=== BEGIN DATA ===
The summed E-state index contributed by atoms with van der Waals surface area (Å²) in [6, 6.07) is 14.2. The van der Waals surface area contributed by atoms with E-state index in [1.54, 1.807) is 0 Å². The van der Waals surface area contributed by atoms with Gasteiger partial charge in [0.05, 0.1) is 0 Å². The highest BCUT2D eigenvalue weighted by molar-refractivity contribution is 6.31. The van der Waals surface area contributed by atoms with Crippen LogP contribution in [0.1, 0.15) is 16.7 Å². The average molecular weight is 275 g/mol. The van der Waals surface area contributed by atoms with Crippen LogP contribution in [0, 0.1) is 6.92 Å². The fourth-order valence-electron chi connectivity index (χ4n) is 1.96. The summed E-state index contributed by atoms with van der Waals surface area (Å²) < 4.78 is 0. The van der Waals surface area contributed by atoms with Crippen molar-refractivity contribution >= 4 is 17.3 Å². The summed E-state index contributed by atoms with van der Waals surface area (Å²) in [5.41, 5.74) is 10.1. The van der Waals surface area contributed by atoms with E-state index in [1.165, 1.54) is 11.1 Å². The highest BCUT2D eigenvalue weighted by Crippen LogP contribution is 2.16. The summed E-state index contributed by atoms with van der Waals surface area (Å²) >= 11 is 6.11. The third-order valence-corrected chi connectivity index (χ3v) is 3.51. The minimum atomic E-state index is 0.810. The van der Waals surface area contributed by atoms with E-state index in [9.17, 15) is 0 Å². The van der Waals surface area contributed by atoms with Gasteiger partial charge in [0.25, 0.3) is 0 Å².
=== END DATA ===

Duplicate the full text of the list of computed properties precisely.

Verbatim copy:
The summed E-state index contributed by atoms with van der Waals surface area (Å²) in [6, 6.07) is 14.2. The van der Waals surface area contributed by atoms with E-state index in [1.54, 1.807) is 0 Å². The van der Waals surface area contributed by atoms with Gasteiger partial charge in [0.05, 0.1) is 0 Å². The highest BCUT2D eigenvalue weighted by molar-refractivity contribution is 6.31. The van der Waals surface area contributed by atoms with Crippen LogP contribution in [0.1, 0.15) is 16.7 Å². The average molecular weight is 275 g/mol. The van der Waals surface area contributed by atoms with Crippen LogP contribution in [0, 0.1) is 6.92 Å². The fourth-order valence-electron chi connectivity index (χ4n) is 1.96. The summed E-state index contributed by atoms with van der Waals surface area (Å²) < 4.78 is 0. The van der Waals surface area contributed by atoms with Crippen molar-refractivity contribution >= 4 is 17.3 Å². The summed E-state index contributed by atoms with van der Waals surface area (Å²) in [5.41, 5.74) is 10.1. The van der Waals surface area contributed by atoms with E-state index in [1.165, 1.54) is 11.1 Å². The highest BCUT2D eigenvalue weighted by Crippen LogP contribution is 2.16. The summed E-state index contributed by atoms with van der Waals surface area (Å²) >= 11 is 6.11. The third-order valence-corrected chi connectivity index (χ3v) is 3.51. The minimum atomic E-state index is 0.810. The van der Waals surface area contributed by atoms with E-state index in [9.17, 15) is 0 Å². The van der Waals surface area contributed by atoms with Gasteiger partial charge in [0.25, 0.3) is 0 Å².